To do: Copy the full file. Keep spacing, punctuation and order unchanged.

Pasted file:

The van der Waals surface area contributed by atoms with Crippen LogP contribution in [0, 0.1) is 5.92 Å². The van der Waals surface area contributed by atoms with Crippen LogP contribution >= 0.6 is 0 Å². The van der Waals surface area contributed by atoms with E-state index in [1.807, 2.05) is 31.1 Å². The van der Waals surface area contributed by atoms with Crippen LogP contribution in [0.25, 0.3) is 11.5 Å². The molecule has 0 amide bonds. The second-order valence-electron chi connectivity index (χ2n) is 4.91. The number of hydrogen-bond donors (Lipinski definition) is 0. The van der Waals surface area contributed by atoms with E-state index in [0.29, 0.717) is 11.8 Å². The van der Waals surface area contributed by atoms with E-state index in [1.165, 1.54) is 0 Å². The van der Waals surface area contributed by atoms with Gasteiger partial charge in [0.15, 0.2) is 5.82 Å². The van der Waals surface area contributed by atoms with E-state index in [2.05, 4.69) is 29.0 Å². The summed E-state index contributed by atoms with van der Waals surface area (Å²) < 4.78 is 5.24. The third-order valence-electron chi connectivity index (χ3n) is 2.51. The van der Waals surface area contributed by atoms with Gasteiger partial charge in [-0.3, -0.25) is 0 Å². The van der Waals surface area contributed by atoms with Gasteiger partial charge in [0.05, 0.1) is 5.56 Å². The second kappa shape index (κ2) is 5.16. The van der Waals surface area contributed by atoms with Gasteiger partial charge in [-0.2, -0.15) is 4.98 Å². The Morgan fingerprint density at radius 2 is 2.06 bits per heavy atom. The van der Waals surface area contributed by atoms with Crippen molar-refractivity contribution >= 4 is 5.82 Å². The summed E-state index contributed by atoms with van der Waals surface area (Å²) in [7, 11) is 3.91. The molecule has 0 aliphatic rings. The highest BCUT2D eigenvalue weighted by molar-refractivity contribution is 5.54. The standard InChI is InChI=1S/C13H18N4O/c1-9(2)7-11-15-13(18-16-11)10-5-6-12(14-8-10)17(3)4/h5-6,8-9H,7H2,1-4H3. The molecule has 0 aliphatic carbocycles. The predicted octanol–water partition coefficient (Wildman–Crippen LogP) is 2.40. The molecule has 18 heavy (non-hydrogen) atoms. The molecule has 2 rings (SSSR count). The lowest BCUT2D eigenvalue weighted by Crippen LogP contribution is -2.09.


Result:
The van der Waals surface area contributed by atoms with Crippen LogP contribution in [0, 0.1) is 5.92 Å². The van der Waals surface area contributed by atoms with Crippen LogP contribution >= 0.6 is 0 Å². The van der Waals surface area contributed by atoms with E-state index in [1.807, 2.05) is 31.1 Å². The van der Waals surface area contributed by atoms with Crippen LogP contribution in [0.25, 0.3) is 11.5 Å². The molecule has 0 amide bonds. The second-order valence-electron chi connectivity index (χ2n) is 4.91. The number of hydrogen-bond donors (Lipinski definition) is 0. The van der Waals surface area contributed by atoms with E-state index in [0.29, 0.717) is 11.8 Å². The van der Waals surface area contributed by atoms with E-state index in [1.165, 1.54) is 0 Å². The van der Waals surface area contributed by atoms with Gasteiger partial charge in [0.15, 0.2) is 5.82 Å². The van der Waals surface area contributed by atoms with E-state index in [2.05, 4.69) is 29.0 Å². The summed E-state index contributed by atoms with van der Waals surface area (Å²) < 4.78 is 5.24. The third-order valence-electron chi connectivity index (χ3n) is 2.51. The van der Waals surface area contributed by atoms with Gasteiger partial charge in [-0.3, -0.25) is 0 Å². The van der Waals surface area contributed by atoms with Gasteiger partial charge in [0.05, 0.1) is 5.56 Å². The second kappa shape index (κ2) is 5.16. The van der Waals surface area contributed by atoms with Gasteiger partial charge in [-0.2, -0.15) is 4.98 Å². The Morgan fingerprint density at radius 2 is 2.06 bits per heavy atom. The van der Waals surface area contributed by atoms with Crippen molar-refractivity contribution >= 4 is 5.82 Å². The summed E-state index contributed by atoms with van der Waals surface area (Å²) in [7, 11) is 3.91. The molecule has 0 aliphatic rings. The highest BCUT2D eigenvalue weighted by molar-refractivity contribution is 5.54. The standard InChI is InChI=1S/C13H18N4O/c1-9(2)7-11-15-13(18-16-11)10-5-6-12(14-8-10)17(3)4/h5-6,8-9H,7H2,1-4H3. The molecule has 0 aliphatic carbocycles. The predicted octanol–water partition coefficient (Wildman–Crippen LogP) is 2.40. The molecule has 18 heavy (non-hydrogen) atoms. The molecule has 2 rings (SSSR count). The lowest BCUT2D eigenvalue weighted by Crippen LogP contribution is -2.09.